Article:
Congress this week is turning its attention to the country’s retirement security crisis in a way that many industry watchers say is long overdue.
Four pieces of proposed legislation all seek to address shortcomings in the existing system.
What they all have in common are provisions that would expand access to multiple employer plans for small and midsized businesses.
According to a 2012 Government Accountability Office report, only 14 percent of businesses with 100 or fewer employees sponsor a retirement plan.
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Legislators on both side of the aisle see MEPs as vital to helping fill that void.
On Tuesday, the Senate Finance Committee heard expert testimony of six witnesses regarding overall retirement reform. Mutual fund pioneer and Vanguard founder John Bogle and Brian Reid, the chief economist at the Investment Co. Institute, are among those testifying.
Sen. Orin Hatch, R-Utah, the ranking committee member, was all ears.
Hatch’s proposed retirement reform legislation — the Secure Annuities for Employee Retirement Act — was one of the three pieces of legislation in the Senate calling for greater access to MEPs.
Multiple employer plans — not to be confused with “multiemployer plans,” which are collectively bargained defined benefit plans regulated by the Pension Benefit Guaranty Corp. — allow businesses to pool participants under one plan, in both defined benefit and defined contribution form. The plan sponsor – and, as a consequence, the primary fiduciary – is not the employer group, but the financial services firm that designs the plan.
A qualified MEP, according to its proponents, resolves many of the complications that deter smaller businesses from offering retirement plans.
With a MEP, a single Form 5500 is filed and one annual audit is performed, and those responsibilities fall to the plan sponsor — not the employers.
MEPs, in short, give employers the cost-efficiencies of larger plans. This can mean greater latitude in investment design, and greater negotiating power when it comes to hiring service providers. In the end, the cost of plan administration per participant is lower. And that means more of a participant’s contributions are invested, creating greater value in their 401(k).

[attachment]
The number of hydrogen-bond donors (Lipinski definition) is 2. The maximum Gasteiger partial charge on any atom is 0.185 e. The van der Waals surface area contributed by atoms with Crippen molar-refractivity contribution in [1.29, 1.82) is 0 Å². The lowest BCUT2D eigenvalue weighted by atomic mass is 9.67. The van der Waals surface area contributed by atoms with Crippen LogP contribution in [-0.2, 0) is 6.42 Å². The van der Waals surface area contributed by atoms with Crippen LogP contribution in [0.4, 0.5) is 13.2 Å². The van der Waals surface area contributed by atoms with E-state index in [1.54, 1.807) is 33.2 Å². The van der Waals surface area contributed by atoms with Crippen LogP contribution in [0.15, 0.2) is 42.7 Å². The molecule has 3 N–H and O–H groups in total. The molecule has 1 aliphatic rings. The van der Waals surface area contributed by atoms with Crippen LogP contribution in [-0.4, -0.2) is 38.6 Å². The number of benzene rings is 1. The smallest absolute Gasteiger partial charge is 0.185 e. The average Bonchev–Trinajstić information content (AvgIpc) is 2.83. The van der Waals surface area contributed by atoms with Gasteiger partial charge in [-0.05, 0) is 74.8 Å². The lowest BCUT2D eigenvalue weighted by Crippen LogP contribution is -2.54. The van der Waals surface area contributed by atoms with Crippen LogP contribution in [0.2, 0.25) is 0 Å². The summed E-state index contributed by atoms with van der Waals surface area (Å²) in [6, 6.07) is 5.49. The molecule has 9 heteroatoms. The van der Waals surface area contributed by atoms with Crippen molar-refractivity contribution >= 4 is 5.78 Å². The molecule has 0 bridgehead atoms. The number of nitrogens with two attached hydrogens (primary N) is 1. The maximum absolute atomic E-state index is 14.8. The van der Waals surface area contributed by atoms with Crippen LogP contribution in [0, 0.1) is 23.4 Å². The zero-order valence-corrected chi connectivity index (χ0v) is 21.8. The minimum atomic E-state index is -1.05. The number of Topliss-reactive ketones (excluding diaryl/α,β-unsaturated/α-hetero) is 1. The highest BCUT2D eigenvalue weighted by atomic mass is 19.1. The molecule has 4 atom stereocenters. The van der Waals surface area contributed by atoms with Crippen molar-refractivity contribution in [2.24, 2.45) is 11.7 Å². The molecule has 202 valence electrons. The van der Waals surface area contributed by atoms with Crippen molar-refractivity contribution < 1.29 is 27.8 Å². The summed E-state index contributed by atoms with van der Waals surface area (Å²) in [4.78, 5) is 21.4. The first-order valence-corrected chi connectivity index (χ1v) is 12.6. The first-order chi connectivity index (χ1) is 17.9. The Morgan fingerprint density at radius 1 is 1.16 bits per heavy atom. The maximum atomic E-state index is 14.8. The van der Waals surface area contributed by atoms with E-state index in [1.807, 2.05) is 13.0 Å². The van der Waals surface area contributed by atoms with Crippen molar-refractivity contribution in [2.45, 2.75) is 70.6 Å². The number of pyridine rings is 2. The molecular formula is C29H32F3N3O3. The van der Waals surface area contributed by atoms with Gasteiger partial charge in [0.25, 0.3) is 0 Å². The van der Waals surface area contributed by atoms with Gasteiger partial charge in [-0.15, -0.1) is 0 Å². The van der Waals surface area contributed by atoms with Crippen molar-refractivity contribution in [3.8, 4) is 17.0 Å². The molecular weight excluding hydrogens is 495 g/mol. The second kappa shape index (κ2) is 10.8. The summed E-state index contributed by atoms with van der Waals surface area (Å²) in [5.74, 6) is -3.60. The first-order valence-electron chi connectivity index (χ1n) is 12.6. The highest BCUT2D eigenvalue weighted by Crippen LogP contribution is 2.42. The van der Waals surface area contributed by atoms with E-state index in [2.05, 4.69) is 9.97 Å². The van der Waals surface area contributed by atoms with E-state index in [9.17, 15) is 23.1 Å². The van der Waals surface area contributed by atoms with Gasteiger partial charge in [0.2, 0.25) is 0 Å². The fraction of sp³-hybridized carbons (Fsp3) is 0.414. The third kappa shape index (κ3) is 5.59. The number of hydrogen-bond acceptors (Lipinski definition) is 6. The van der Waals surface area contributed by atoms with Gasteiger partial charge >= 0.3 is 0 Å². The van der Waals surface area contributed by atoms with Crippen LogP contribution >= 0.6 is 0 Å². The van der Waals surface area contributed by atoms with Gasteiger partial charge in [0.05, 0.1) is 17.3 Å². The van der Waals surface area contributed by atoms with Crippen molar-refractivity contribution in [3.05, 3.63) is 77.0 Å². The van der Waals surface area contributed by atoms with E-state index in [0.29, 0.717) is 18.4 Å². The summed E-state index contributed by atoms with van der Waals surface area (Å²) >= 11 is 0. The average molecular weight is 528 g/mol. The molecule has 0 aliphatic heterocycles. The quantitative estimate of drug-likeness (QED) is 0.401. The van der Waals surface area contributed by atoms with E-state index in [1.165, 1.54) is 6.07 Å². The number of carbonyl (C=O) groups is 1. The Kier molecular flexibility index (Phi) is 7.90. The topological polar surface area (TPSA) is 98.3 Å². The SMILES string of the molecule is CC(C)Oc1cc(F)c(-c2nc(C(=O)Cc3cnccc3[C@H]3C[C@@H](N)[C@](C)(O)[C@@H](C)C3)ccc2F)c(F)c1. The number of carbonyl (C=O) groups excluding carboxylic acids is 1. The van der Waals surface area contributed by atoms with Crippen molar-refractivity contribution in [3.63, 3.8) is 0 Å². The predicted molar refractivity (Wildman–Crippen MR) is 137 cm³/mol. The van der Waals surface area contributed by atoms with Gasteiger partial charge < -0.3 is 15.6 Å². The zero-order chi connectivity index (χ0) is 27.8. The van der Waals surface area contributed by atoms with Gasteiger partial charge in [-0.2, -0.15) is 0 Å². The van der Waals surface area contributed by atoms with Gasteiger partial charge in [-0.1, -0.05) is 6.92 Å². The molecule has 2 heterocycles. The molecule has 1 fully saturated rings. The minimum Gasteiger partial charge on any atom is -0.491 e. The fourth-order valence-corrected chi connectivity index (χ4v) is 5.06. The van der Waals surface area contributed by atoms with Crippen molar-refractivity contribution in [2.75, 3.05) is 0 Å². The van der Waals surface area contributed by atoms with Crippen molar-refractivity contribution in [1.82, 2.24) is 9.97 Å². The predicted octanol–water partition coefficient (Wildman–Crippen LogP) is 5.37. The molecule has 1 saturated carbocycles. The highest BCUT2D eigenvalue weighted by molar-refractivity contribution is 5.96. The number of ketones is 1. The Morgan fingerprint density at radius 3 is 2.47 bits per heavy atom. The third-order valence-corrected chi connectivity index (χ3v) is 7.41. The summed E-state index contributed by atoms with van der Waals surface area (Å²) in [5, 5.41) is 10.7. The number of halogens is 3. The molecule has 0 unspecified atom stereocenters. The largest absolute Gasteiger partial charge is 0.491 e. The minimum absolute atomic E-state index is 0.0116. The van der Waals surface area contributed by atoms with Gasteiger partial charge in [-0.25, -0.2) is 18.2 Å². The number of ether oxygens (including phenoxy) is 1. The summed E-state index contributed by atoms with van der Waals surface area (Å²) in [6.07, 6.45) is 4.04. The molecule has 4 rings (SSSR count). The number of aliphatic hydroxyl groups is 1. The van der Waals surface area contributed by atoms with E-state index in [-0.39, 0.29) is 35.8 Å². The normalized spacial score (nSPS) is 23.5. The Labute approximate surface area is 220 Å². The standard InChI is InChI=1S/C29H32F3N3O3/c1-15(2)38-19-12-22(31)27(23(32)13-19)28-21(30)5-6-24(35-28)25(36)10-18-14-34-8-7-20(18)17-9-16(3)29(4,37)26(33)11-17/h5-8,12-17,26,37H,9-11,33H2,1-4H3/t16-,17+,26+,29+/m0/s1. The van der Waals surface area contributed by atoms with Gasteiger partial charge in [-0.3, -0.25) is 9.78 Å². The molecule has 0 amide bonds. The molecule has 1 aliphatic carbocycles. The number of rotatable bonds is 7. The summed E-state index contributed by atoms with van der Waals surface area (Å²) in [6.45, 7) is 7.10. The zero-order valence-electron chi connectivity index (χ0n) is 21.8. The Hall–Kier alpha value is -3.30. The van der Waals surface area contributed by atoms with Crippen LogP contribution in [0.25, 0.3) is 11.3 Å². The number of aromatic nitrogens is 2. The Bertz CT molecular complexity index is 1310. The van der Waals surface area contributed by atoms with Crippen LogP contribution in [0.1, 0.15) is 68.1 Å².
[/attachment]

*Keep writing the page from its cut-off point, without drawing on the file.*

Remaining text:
But there is a catch — one legislators want addressed.
The Department of Labor recognizes two types of MEPs: “open” and “closed.”
A closed MEP is a consortium of businesses that constitute a “bona fide” group of employers — meaning the participating employers share a common industry or “nexus.”
Open MEPs are pooled plans by businesses that don’t share a common industry.
Because they don’t meet this standard, open MEPs don’t receive all of the benefits of pooling participants together. Namely, each participant in an open MEP has to file their own Form 5500, and conduct their own audit. Those costly and cumbersome responsibilities invariably expose individual employers of open MEPs to greater fiduciary risk as well — all things that discourage businesses from offering a plan in the first place.
All of the proposed reforms in Congress call for this regulation to be changed. Under the proposals, MEPs would be available to employers even if they don’t share a common nexus, and those MEPs would then have the full benefit of plans that do.
“You would definitely see an increase in the number of businesses sponsoring plans,” said Robert Alin, vice president and general counsel of Pentegra, a White Plains, New York-based retirement plan provider that sponsors open and closed MEPS.